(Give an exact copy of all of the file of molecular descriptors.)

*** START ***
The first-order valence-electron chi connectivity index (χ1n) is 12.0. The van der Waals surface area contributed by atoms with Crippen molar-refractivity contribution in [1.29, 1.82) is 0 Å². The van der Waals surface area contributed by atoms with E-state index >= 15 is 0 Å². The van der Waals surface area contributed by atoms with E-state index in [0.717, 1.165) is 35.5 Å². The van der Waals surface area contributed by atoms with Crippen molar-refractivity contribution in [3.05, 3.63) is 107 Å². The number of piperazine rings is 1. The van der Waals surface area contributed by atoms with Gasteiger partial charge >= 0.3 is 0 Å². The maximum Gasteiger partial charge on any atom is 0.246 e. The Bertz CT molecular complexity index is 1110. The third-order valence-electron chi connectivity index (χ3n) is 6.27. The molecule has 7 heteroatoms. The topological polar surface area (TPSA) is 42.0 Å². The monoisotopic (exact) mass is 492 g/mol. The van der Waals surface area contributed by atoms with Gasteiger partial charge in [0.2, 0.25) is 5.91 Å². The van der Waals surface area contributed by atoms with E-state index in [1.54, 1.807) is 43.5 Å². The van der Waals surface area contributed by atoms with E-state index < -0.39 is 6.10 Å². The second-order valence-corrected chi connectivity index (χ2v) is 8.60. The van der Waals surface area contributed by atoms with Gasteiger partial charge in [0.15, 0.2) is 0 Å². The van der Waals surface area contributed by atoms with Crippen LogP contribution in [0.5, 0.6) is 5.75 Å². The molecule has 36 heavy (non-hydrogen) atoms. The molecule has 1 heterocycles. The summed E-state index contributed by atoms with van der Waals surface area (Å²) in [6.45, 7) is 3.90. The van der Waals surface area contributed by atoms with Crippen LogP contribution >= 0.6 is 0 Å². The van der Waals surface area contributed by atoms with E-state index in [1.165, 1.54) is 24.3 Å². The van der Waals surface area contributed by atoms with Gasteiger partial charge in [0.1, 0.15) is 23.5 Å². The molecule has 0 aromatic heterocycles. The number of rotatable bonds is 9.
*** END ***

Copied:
The first-order valence-electron chi connectivity index (χ1n) is 12.0. The van der Waals surface area contributed by atoms with Crippen molar-refractivity contribution in [1.29, 1.82) is 0 Å². The van der Waals surface area contributed by atoms with E-state index >= 15 is 0 Å². The van der Waals surface area contributed by atoms with E-state index in [0.717, 1.165) is 35.5 Å². The van der Waals surface area contributed by atoms with Crippen molar-refractivity contribution in [3.05, 3.63) is 107 Å². The number of piperazine rings is 1. The van der Waals surface area contributed by atoms with Gasteiger partial charge >= 0.3 is 0 Å². The maximum Gasteiger partial charge on any atom is 0.246 e. The Bertz CT molecular complexity index is 1110. The third-order valence-electron chi connectivity index (χ3n) is 6.27. The molecule has 7 heteroatoms. The topological polar surface area (TPSA) is 42.0 Å². The monoisotopic (exact) mass is 492 g/mol. The van der Waals surface area contributed by atoms with Gasteiger partial charge in [0.2, 0.25) is 5.91 Å². The van der Waals surface area contributed by atoms with E-state index in [1.54, 1.807) is 43.5 Å². The van der Waals surface area contributed by atoms with E-state index < -0.39 is 6.10 Å². The second-order valence-corrected chi connectivity index (χ2v) is 8.60. The van der Waals surface area contributed by atoms with Gasteiger partial charge in [0.15, 0.2) is 0 Å². The van der Waals surface area contributed by atoms with Crippen LogP contribution in [0.5, 0.6) is 5.75 Å². The molecule has 36 heavy (non-hydrogen) atoms. The molecule has 1 heterocycles. The summed E-state index contributed by atoms with van der Waals surface area (Å²) in [6.45, 7) is 3.90. The van der Waals surface area contributed by atoms with Crippen LogP contribution >= 0.6 is 0 Å². The van der Waals surface area contributed by atoms with E-state index in [1.165, 1.54) is 24.3 Å². The van der Waals surface area contributed by atoms with Gasteiger partial charge in [0.1, 0.15) is 23.5 Å². The molecule has 0 aromatic heterocycles. The number of rotatable bonds is 9.